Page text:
Geo Bell 18/1/2016
In this tutorial you will learn how to perform, fine-tune and effectively apply the Dream Exit Induced Lucid Dream (DEILD) technique. This technique is considered by many to be a reliable method of inducing lucid dreams; and one which can be mastered relatively easily.
Part 1: Preparation And Conditioning
The DEILD technique involves consciously re-entering a dream following a short period of waking, meaning that it is a subtype of Wake Initiated Lucid Dream.
In order to recognise that you've just awoken from a dream, a good level of dream recall is needed. Dream recall can be easily improved by keeping a dream journal.
DEILD relies upon conditioning oneself to remain completely still upon waking. This is harder than it sounds, especially when most people are used to tossing/turning during the night, or flipping over to the cool side of the pillow.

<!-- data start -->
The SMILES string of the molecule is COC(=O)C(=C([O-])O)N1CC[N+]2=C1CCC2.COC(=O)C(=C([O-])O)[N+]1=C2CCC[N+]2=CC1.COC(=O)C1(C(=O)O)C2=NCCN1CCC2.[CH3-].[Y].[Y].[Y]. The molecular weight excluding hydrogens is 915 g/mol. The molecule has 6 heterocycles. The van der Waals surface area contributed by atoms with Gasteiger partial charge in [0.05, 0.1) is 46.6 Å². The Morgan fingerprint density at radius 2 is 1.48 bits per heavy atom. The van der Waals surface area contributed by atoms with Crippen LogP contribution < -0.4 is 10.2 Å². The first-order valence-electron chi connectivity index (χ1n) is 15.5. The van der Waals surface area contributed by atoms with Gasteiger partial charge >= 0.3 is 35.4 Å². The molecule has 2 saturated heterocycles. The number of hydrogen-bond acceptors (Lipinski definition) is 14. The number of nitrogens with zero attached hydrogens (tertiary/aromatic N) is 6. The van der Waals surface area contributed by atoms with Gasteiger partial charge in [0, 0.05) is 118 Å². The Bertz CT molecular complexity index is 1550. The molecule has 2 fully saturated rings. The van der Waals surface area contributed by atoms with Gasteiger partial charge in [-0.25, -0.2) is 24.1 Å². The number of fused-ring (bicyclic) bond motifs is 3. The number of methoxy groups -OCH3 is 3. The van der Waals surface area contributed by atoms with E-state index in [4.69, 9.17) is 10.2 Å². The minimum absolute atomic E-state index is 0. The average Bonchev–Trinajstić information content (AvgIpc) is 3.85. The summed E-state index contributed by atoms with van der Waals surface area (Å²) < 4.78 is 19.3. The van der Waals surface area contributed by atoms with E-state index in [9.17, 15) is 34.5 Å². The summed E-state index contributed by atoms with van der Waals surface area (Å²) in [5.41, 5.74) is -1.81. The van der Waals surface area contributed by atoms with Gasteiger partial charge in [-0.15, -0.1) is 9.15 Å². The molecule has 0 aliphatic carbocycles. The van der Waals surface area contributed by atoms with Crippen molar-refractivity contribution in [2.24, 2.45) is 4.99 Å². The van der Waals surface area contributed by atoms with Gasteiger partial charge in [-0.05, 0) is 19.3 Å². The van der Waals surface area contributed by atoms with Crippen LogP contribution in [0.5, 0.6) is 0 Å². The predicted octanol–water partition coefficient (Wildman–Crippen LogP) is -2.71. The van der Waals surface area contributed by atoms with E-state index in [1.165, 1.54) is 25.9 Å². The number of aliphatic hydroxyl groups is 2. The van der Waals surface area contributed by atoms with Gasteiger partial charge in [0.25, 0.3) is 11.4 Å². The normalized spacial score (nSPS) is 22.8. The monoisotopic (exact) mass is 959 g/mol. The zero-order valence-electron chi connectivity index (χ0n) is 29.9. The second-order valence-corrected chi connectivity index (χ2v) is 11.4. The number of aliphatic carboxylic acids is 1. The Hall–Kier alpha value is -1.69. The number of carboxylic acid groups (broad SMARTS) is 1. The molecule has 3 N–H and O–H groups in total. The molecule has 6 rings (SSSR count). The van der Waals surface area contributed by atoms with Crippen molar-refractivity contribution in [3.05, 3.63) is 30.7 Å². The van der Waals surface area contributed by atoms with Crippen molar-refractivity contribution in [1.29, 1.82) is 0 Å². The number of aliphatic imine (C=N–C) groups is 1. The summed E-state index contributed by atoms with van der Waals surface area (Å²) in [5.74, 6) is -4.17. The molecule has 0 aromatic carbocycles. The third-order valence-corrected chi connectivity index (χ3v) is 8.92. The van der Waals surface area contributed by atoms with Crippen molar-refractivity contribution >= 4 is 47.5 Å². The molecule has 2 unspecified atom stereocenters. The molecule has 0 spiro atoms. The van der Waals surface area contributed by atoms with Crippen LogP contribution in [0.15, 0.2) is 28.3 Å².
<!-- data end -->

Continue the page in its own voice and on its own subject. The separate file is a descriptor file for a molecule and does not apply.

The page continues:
What's more, DEILD relies on the dreamer's ability to remember the pre-sleep intention to remain still. In this sense, DEILD is similar to Mnemonic Induction of Lucid Dreams, which heavily relies on prospective memory. Like with practising MILD, prospective memory improves with time, and you'll gradually find it easier, with time, to remember to keep still upon waking.
Part 2: The DEILD Technique
Step 1: Decide how you will awaken yourself from a dream
Two readily accessible methods are autosuggestion and setting an alarm.
Autosuggestion is the technique of repeating a short phrase (known as a mantra) whilst you fall asleep, such as “I will recognise the dream” or “I will re-enter the dream”. The idea is to feed this suggestion to your subconscious mind. Really drill the idea into your head by repeating it to yourself until you fall asleep. With motivation and practice, autosuggestion can provide a handy, versatile tool for all areas of lucid dreaming practice. Autosuggestion is my recommended method when attempting DEILD - it is more difficult in practice than setting an alarm, but once mastered, is much more versatile and reliable.